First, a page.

In the bad old days of computer programming you had no choice but to write programs in the native language of whatever machine you had handy. Writing software this way was problematic: early programmers spent most of their creative energies worrying about the physical implementation of the machine and its limits, instead of addressing the problem they were trying to solve. This code was hard to read and understand; code that describes in great detail how to, for example, add two numbers, might make it hard to understand what we are doing with these numbers. The reader was forced to tease from idiom and convention what it is you acutally wanted done when you asked the computer to do what it did. The programmer couldn’t get started without intimate knowledge of the machine’s physical implementation.
Lastly, code written in the machine’s native language was frightfully difficult to run elsewhere; in the 1940’s and 1950’s computer engineers were preoccupited with getting the computer to work at all that they didn’t give much thought to interoperability.
In 1953 the development of Fortran changed this; we suddenly had a well specified language, performant language to decribe what you wanted done, instead of how to do it. In the decades that followed programming languages have evolved and grown to the rich collection of ecosystems we enjoy today.
Except for regular expressions: for some reason when we sit down to write programs to match text, the facilities offered by most programming languages are throw backs to the 40’s. Instead of writing our regular expression in a high level language that affords us compostability and compartmentalization, we instead write sequences of characters to feed into a regular expression engine’s byte code interpreter. We’re basically writing machine code for a software implemented machine, and not all environments support exactly the same instruction sequence.
The irony here is a regular expression implements a simpiler class of machine: regular expressions are imoplementable in a “finite state autonoma”; the “machine” you describe in code has a limited number of states. In contrast, conventional programs implement a more powerful class of computation device: the turing machine. The difference lies in the ability to request more memory; a conventional computer program can request arbitrarily large amounts of memory upto the physical capacity of the computer. A regular expression can’t, its memory capacity is strictly defined at startup and never changes.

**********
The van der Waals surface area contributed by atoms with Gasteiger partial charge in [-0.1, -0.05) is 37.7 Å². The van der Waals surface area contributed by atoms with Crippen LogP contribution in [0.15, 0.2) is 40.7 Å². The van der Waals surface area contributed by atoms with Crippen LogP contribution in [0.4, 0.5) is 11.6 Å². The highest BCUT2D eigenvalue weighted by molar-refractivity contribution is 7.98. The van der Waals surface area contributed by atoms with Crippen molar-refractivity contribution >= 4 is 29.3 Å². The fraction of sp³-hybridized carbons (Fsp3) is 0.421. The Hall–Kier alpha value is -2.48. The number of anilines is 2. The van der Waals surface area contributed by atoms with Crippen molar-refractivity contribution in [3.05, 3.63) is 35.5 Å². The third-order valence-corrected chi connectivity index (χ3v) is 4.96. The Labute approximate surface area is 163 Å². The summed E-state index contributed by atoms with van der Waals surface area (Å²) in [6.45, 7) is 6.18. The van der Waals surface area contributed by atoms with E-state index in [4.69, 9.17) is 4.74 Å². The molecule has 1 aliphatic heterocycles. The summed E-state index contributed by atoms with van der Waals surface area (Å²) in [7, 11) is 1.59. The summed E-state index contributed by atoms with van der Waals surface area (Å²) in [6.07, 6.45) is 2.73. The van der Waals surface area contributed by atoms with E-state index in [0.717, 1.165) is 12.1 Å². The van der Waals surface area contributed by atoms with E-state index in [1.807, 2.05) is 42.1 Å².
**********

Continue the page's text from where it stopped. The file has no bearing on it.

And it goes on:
You’d think that because regular expressions implement a simpler class of computational device, we’d have a rich and easy to use language to describe them. Turns out the opposite is true: because we can almost, sort of, barely, implement regular expressions that are good enough in assembly, we never quite reached that point where we collectively decided we needed something better.
Well, I disagree. As regular expressions are commonly written today, many things are difficult. We can’t easily reuse components between regular expressions. We can’t unit-test subsections of a regular expression. And writing regular expressions at the “machine code” level makes higher level, more abstract, optimizations really hard.
While working for Peloton I created easyre to make regular expression construction, manipulation, composure and testing a whole lot easier. At Peloton we found it useful, and I hope you do too.